I must acknowledge the continued good coop- Today, one can find over 15 supercomputers at eration among the satellite operators. The latest least partially committed to World Weather Watch example between EUMETSATan d NOAA/NESDIS operational functions. The number of centers with truly to provide Atlantic coverage continues the tradition. powerful computer facilities throughout the world is increasing rapidly, not only in develope d countries, but • Buoys—Ever since FGGE, the value of data from also in the developing world. a network of drifting buoys has been acknowl- edged. To date, the existing buoy programs are principally operated by research groups, such as TOGA. It is hoped that initiatives such as the Global 6- Wrap-up Ocean Observing System will provide mechanisms that the WWW can work with in order to build a In closing, I would like to leave you with just a few planned and truly operational global drifting buoy thoughts. We must not take for granted the interna- system. tional framework upon which international meteorol- Turning to telecommunications, one can foresee ogy depends. We must "bridge the gap" so that all the advent of two-way point-to-multipoint satellite com- nations enjoy truly effective meteorological services, munications carrying and disseminating basic obser- and we must encourage and foster the international vational data among members as well as analysis and cooperation that has served us so well to date. forecast products from the major WW W centers. Initial In five hours or so, a major event will happen around starts have been made using the data-collection sys- the world— a virtual army of technicians and observers tems of the geostationary satellites and the Meteoro- will once again take the 00 00 observations, encode logical Data Distribution (MDD) system of METEOSAT. the data and transmit it to all other members of WMO. The Operational World Weather Watch Systems Evalu- At certain centers, computers wait for the data to ation (OWSE)-Africa has proven the viability of such process it and produce and disseminate NWP guid- a concept, and data are now being acquired from ance information. Meteorologists will assemble the areas suffering difficult and inadequate telecommuni- data and guidance information to provide the forecast, cations in about 15 African countries. The MDD sys- warning, and applications products that all of us re- tems have been under evaluation in Kenya and Niger. quire. The encouraging thing for me is that this is a It is felt one of the keys to developing sustainable continuing commitment by all countries and it works. meteorological services in the developing countries is Finally, we must find ways to utilize the new tech- to ensure their access to global and regional products, nologies to both improve the World Weather Watch thereby providing a means to do local services and system and to assist meteorologists in doing their thus developing the confidence of their governments prediction job better. This includes the education and to invest more in the basic infrastructures such as training of meteorologists and technicians, as well as observation and telecommunications. the incorporation of improved observational, telecom- Finally, on the data-processing side, regional spe- munication, and data-processing systems. cialized centers organized more or less on the ex- I hope this short talk has given you a flavor of how ample of ECMWF are being implemented in Africa things are going in the world of international opera- (ACMA D in Niamey), Asia (ASEAN Centre in tional meteorology. It has been a pleasure to have the Singapore), and Latin America (Brazil). In addition, chance to brief you on that part of it called the World drought-monitoring centers are already in place and Weather Watch. We look for leadership and innova- working in Nairobi (Kenya) and Harare (Zimbabwe). tion from organizations such as the AMS, and your Add to this the emerging center at Fiji in the Tropical publications, technical conferences, and symposia Cyclone Program, and one senses the obvious trend are major contributions upon which improvements in for having regional centers organized by an d providing meteorological services and science worldwide—are specific services to countries within a region. based. • In the article, "A Century of Monitoring Weather and Crops: The Weekly Weather and Crop Bulletin," (Bull. Amer. Meteor. Soc, 73,180-186), the following correction should be noted: The editor of the Weekly Weather and Crop Bulletin from 1924 to 1944 was J. B. Kincer, and not J. B. Kinger. Bulletin American Meteorological Society 481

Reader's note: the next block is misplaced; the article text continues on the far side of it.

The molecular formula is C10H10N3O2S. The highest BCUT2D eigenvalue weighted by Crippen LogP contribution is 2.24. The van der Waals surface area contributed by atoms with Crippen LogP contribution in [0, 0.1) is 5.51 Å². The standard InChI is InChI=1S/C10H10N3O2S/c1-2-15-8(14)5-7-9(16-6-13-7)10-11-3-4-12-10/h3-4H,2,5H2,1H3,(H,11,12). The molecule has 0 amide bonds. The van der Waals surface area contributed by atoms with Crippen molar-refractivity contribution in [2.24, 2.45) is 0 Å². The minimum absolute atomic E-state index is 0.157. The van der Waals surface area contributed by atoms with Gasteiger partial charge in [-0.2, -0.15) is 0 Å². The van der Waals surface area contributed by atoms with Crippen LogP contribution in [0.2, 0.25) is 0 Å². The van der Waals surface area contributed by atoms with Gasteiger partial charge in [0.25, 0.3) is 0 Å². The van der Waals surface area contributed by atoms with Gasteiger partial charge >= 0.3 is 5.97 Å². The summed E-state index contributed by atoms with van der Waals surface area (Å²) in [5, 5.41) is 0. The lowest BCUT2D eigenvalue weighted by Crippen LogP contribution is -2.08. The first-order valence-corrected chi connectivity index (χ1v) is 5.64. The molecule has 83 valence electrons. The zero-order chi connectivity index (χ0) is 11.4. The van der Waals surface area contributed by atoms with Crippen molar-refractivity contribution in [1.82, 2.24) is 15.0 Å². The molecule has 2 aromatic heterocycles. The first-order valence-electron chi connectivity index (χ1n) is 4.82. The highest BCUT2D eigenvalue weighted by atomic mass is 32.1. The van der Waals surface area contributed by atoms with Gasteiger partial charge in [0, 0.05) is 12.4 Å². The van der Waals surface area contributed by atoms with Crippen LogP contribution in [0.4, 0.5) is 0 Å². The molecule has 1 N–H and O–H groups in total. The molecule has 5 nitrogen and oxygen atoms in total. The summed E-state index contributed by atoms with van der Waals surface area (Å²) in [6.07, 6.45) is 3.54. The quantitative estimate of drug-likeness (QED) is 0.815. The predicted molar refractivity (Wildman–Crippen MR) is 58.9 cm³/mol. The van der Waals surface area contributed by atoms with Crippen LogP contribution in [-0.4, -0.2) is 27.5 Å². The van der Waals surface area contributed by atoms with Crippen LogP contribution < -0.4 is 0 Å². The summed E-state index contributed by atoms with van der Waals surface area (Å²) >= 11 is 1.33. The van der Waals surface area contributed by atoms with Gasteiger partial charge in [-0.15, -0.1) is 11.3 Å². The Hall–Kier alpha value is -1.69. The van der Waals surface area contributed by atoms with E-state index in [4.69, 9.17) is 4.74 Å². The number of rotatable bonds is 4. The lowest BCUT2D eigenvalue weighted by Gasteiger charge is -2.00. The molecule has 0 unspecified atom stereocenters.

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Bulletin of the American Meteorological SocietyAmerican Meteorological Society

Published: Apr 1, 1992